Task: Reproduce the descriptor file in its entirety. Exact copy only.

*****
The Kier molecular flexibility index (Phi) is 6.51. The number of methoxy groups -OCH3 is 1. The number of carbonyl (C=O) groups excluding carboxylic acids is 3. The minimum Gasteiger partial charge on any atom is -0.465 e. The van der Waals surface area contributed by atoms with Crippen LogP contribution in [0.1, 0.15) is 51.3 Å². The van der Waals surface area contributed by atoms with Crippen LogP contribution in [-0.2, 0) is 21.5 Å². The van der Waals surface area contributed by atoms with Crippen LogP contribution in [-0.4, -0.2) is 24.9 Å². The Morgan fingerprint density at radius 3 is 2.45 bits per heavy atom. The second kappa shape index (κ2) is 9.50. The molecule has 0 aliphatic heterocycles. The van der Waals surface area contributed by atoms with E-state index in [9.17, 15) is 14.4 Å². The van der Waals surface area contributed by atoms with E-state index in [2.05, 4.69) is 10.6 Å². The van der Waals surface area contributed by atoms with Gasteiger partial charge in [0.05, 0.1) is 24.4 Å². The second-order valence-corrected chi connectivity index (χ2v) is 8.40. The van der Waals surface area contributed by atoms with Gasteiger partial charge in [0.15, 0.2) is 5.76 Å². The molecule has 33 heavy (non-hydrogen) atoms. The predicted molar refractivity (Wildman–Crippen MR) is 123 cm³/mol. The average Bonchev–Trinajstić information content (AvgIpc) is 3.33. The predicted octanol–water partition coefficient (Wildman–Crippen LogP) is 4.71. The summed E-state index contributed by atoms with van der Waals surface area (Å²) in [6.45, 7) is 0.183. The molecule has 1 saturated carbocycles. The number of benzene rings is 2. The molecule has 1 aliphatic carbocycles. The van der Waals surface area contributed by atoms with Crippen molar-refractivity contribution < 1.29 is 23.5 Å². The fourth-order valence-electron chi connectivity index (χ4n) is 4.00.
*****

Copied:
The Kier molecular flexibility index (Phi) is 6.51. The number of methoxy groups -OCH3 is 1. The number of carbonyl (C=O) groups excluding carboxylic acids is 3. The minimum Gasteiger partial charge on any atom is -0.465 e. The van der Waals surface area contributed by atoms with Crippen LogP contribution in [0.1, 0.15) is 51.3 Å². The van der Waals surface area contributed by atoms with Crippen LogP contribution in [-0.2, 0) is 21.5 Å². The van der Waals surface area contributed by atoms with Crippen LogP contribution in [-0.4, -0.2) is 24.9 Å². The Morgan fingerprint density at radius 3 is 2.45 bits per heavy atom. The second kappa shape index (κ2) is 9.50. The molecule has 0 aliphatic heterocycles. The van der Waals surface area contributed by atoms with E-state index in [9.17, 15) is 14.4 Å². The van der Waals surface area contributed by atoms with E-state index in [2.05, 4.69) is 10.6 Å². The van der Waals surface area contributed by atoms with Gasteiger partial charge in [0.05, 0.1) is 24.4 Å². The second-order valence-corrected chi connectivity index (χ2v) is 8.40. The van der Waals surface area contributed by atoms with Gasteiger partial charge in [0.15, 0.2) is 5.76 Å². The molecule has 33 heavy (non-hydrogen) atoms. The predicted molar refractivity (Wildman–Crippen MR) is 123 cm³/mol. The average Bonchev–Trinajstić information content (AvgIpc) is 3.33. The predicted octanol–water partition coefficient (Wildman–Crippen LogP) is 4.71. The summed E-state index contributed by atoms with van der Waals surface area (Å²) in [6.45, 7) is 0.183. The molecule has 1 saturated carbocycles. The number of benzene rings is 2. The molecule has 1 aliphatic carbocycles. The van der Waals surface area contributed by atoms with Crippen molar-refractivity contribution < 1.29 is 23.5 Å². The fourth-order valence-electron chi connectivity index (χ4n) is 4.00.